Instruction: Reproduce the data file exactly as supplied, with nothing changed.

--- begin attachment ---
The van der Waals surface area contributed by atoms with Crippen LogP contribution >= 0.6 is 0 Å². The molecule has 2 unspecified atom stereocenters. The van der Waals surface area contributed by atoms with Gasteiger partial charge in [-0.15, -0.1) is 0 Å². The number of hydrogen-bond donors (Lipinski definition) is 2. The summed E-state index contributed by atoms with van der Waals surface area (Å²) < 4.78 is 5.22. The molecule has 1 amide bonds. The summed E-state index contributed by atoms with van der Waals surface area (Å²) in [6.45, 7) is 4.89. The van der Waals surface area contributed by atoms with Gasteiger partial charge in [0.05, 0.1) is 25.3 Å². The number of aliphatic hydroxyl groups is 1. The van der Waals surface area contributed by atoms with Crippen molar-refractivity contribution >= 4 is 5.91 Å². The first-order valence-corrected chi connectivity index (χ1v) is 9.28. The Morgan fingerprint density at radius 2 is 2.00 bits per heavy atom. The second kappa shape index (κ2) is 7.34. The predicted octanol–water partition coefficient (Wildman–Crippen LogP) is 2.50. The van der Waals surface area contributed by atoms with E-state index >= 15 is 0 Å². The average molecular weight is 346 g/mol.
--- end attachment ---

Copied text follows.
The van der Waals surface area contributed by atoms with Crippen LogP contribution >= 0.6 is 0 Å². The molecule has 2 unspecified atom stereocenters. The van der Waals surface area contributed by atoms with Gasteiger partial charge in [-0.15, -0.1) is 0 Å². The number of hydrogen-bond donors (Lipinski definition) is 2. The summed E-state index contributed by atoms with van der Waals surface area (Å²) < 4.78 is 5.22. The molecule has 1 amide bonds. The summed E-state index contributed by atoms with van der Waals surface area (Å²) in [6.45, 7) is 4.89. The van der Waals surface area contributed by atoms with Gasteiger partial charge in [0.05, 0.1) is 25.3 Å². The number of aliphatic hydroxyl groups is 1. The van der Waals surface area contributed by atoms with Crippen molar-refractivity contribution >= 4 is 5.91 Å². The first-order valence-corrected chi connectivity index (χ1v) is 9.28. The Morgan fingerprint density at radius 2 is 2.00 bits per heavy atom. The second kappa shape index (κ2) is 7.34. The predicted octanol–water partition coefficient (Wildman–Crippen LogP) is 2.50. The van der Waals surface area contributed by atoms with E-state index >= 15 is 0 Å². The average molecular weight is 346 g/mol.